If a power inverter charger is taking 7 amps, this leaves 18 amps for your microwave, TV, air conditioning and so on.
Take more than this and the circuit breakers will trip and you’ll lose all power.
If the hook up connection point is locked (common practice in Europe) you’ll need to get the campsite staff to open up and reset the trip switch.
A less efficient inverter charger may take 8 or even 9 amps, so reducing the amount of AC available before it trips.
Some inverter chargers, like the Victron, feature a control panel.
This allows you to set a limit on the draw from the hookup. Any connected appliances are prioritised with remaining current used to charge the battery. This prevents any tripping.
Maximum Charge Current
This indicates the maximum amps the unit can output.
It’s what you size the converter based on your batteries and load as described above. This needs to be big enough to accommodate your needs.
Multi stage battery chargers (the converter part of the component) can have upwards of 3 stages controlling adaptive battery management.
The charge algorithm indicates how many stages are in that battery management system.
Most, if not all inverter chargers are compatible with lithium batteries, AGMs and Gel but double check before buying.
Some inverter chargers have this nifty feature.
They sense if the mains supply has failed and automatically flip to either another AC supply (like an auto start RV generator) or to the DC battery bank.
Read More: RV Inverter Transfer Switch Installation: How To Guide
Continuous Power (sometimes called running power)
This refers to the inverter function of the component.
A 1000w inverter charger can provide continuous power of 1000w meaning it can supply this amount of power for as long as there’s a sufficient DC supply.
Peak or Surge Power Rating
Also pertaining to the inverter function, the component can provide a greater surge of power in short bursts. This is especially useful for appliances that demand a power surge on start up, like a compressor fridge.
They take a large power surge to get going, before quickly dropping back to their running level.
Inverter chargers often have a peak rating greater than the continuous power rating.
Check your appliance specifications for any surge demand.
Inverter chargers come with safety protection features, offering greater reassurance and protecting the van electrics.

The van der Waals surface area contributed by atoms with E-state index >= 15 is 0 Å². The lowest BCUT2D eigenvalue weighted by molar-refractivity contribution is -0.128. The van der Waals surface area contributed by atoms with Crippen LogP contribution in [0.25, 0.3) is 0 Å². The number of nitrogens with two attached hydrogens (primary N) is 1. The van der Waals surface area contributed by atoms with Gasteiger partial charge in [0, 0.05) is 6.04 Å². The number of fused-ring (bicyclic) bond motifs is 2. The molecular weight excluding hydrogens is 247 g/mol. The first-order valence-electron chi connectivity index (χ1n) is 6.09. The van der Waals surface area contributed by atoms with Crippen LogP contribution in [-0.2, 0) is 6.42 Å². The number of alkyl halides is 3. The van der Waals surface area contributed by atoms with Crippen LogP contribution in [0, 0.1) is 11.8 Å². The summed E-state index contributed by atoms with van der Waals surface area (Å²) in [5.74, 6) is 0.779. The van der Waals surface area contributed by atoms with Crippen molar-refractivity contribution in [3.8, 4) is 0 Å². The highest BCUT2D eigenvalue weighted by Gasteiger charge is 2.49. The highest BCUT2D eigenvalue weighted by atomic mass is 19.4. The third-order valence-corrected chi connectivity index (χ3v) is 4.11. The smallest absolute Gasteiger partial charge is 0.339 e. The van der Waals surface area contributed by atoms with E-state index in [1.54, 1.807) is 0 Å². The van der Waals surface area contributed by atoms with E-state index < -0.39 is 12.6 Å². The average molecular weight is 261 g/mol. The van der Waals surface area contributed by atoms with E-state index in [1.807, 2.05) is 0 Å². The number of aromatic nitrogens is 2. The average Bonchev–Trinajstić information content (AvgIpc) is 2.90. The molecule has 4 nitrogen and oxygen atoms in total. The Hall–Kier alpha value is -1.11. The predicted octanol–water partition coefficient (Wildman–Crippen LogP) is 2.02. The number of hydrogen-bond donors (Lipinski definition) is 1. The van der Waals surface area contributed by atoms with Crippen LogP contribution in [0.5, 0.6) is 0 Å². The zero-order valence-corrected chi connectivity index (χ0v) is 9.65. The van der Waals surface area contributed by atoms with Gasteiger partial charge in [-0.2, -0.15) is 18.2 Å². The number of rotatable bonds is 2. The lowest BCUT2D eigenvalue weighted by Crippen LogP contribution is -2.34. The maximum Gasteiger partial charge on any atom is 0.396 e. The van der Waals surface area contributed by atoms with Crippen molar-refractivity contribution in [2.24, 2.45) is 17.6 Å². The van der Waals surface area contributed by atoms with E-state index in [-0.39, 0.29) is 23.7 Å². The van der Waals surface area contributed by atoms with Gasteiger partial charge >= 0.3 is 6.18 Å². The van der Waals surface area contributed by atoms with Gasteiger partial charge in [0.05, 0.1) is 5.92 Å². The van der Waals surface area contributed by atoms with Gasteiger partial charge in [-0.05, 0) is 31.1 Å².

They vary from device to device but here’s a list of common features:
- Auto cut off, LED indicators and alarms for under and over-voltage protection, over-temperature protection, over-load protection, and short circuit indication.
- High-speed ventilation fans to help keep the inverter running at a low temperature
- Ground-fault circuit interrupter (GFCI) protection
- Remote monitoring
Should I Install a Power Inverter/Charger in my RV?
We may all want the top of the range components installed in our campers and these inverter chargers are certainly marketed as just that.
They have all the bells and whistles for sure and arguably replacing 2 components for 1 has got to be a good thing.
Right? Well not necessarily.
If planning your campervan electrics from scratch, you may be tempted to go with the combined unit rather than separate inverter and converter.
But hold fire and weigh up the pros and cons first.
- One unit can replace 2 or even 3 other components (inverter, converter and transfer switch)
- A single unit is easier, quicker and less complex to install than 2 or 3 components
- Less wiring and a more neat finish
- The in-built transfer switch is most convenient for those of you connected to auto start generators or prefer not to switch to the batteries manually
- Power inverter chargers were designed primarily for industrial use so you can count on them being robust and versatile
- The single unit is quite large so finding a suitable location in limited space may not be as easy as fitting 2 smaller component
- If any component within the unit fails, you might be left without both inverter and converter until you replace or fix it
- There’s a lot of features on many of the inverter chargers, some of which may not be necessary. You’ll pay for them anyway
- Sizing the 2 functions isn’t as flexible as if you buy 2 separate components and could be more costly. For example, if you want a 30a converter and a 300w inverter, you’ll need to buy an 800w & 35a inverter charger – much bigger and more expensive than needed
Best Inverter Charger Brands
There are many brands out there that manufacture inverter chargers for RV campers.
If you’re put off by the prices, you only have to check out Amazon for some much cheaper product, most likely imported from China or Russia.
We can’t vouch for these and unlike some of the cheaper diesel heaters from these corners of the world, would recommend steering well clear.
At least until they have a big following and support group.
Well known brands commonly installed in RV campers include:
RV Inverter Charger Wiring Diagram
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Monday 18th of January 2021
I have the Aims 2000w pure sine wave. Can I connect my DC circuit directly to the battery bank?
Angela and Graham
Monday 18th of January 2021
Hi Robert. Your DC appliances don't need any voltage conversion so can run from the battery without going through the inverter charger first. I think this is what you're referring to so if this doesn't clarify, let me know. Graham